Whether a fashion model or not, some body image concerns are universal
When researchers from UCLA and the Laureate Institute for Brain Research in Tulsa, Oklahoma, wanted to test an app they created to measure body image perception, they went to the body image experts—fashion models.
Sixty-five female models signed to professional modeling agencies in London were asked to step off the runway and into a laboratory to help researchers study Somatomap, a mobile and desktop app designed to research body image and ultimately to help doctors treat patients with eating and body dysmorphic disorders.
For the study, published in the journal JMIR Mental Health, researchers also recruited 38 women from the general population in the United Kingdom using social media and flyers. Then, they put the two groups to the test to see which ones knew their bodies better.
Participants used Somatomap's 3-D avatar to estimate the overall size of their bodies, as well as the size of individual body parts. Measurements were taken to assess the accuracy of how the participants perceived their bodies versus their actual sizes and shapes.
They also were asked to highlight areas of concern—such as their face, abdomen, thighs and buttocks—using a 2-D manikin in Somatomap. Participants then used words and emoticons to describe how the body parts made them feel.
Not surprisingly, the models more accurately estimated their overall body size than women who were not models, likely because models depend on their bodies to make a living. And spend more time looking at themselves and being measured for clothes compared to other women.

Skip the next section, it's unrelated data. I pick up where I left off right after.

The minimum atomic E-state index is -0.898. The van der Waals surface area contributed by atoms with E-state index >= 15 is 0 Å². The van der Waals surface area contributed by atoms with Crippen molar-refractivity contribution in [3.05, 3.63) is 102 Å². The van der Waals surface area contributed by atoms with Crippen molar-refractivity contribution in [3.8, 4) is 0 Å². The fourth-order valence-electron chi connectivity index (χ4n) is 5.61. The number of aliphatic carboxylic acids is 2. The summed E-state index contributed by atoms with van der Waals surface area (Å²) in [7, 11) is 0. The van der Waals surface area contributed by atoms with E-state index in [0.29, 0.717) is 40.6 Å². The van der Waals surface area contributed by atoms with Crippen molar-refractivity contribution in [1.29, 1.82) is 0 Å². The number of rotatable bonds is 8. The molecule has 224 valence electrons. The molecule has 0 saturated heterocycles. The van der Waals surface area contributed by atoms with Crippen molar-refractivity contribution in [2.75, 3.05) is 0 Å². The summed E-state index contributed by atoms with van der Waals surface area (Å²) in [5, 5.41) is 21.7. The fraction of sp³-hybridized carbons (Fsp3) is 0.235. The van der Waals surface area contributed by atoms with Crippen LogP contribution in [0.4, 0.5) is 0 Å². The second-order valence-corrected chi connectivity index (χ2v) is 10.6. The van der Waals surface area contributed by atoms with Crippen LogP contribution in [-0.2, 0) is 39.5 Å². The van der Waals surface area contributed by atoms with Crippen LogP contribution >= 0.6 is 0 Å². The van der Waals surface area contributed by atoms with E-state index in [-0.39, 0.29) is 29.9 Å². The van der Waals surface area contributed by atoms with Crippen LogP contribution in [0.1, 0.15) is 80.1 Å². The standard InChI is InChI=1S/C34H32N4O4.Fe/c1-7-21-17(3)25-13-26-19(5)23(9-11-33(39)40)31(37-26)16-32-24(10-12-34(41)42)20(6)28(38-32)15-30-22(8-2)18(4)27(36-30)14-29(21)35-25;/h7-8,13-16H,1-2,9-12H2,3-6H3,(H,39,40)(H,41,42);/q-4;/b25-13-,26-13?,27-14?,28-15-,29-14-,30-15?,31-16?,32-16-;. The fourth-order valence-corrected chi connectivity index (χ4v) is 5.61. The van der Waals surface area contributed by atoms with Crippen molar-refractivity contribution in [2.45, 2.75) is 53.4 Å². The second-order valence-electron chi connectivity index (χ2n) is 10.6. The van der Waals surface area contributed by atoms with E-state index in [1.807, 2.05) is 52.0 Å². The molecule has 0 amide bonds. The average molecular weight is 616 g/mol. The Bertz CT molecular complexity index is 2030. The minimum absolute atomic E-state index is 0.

What was surprising to the researchers was that the models, like many other women, had body image concerns.
While models were most concerned that their thighs and buttocks might be too large, the women who were not models were mostly concerned that their tummies were too large. Both groups described their body areas of concern as too "fat" or "bulgy."
Study author Dr. Jamie Feusner, director of the Eating Disorders and Body Dysmorphic Disorder Research Program at the Jane and Terry Semel Institute for Neuroscience and Human Behavior at UCLA, said it's possible that the models knew their bodies better because their brains have developed visual expertise beyond what other people have.
"This is most likely something that they acquired as a result of being in their profession, which provides hope that others with distorted body perception could, through training, become more accurate," he said.
Although the models' bodies were longer and slimmer in comparison to the bodies of the non-models, the difference in the size of their shoulders and busts were not as significant—another finding that surprised researchers.
"This would mean that the models' shoulders and busts are somewhat disproportionately large compared to the rest of their body parts," Feusner said.
Although the models estimated the size of their overall bodies and body parts more accurately than the other women did, both groups underestimated the overall size of their bodies, as well as certain body parts.
Ultimately researchers hope Somatomap, which is hosted on the UCLA Chorus application platform developed by co-lead author Dr. Armen Arevian, director of the Innovation Lab at Semel Institute, will help doctors better diagnose and treat people with eating and other body image disorders. Larger studies are underway, testing its use in individuals with anorexia nervosa and body dysmorphic disorder.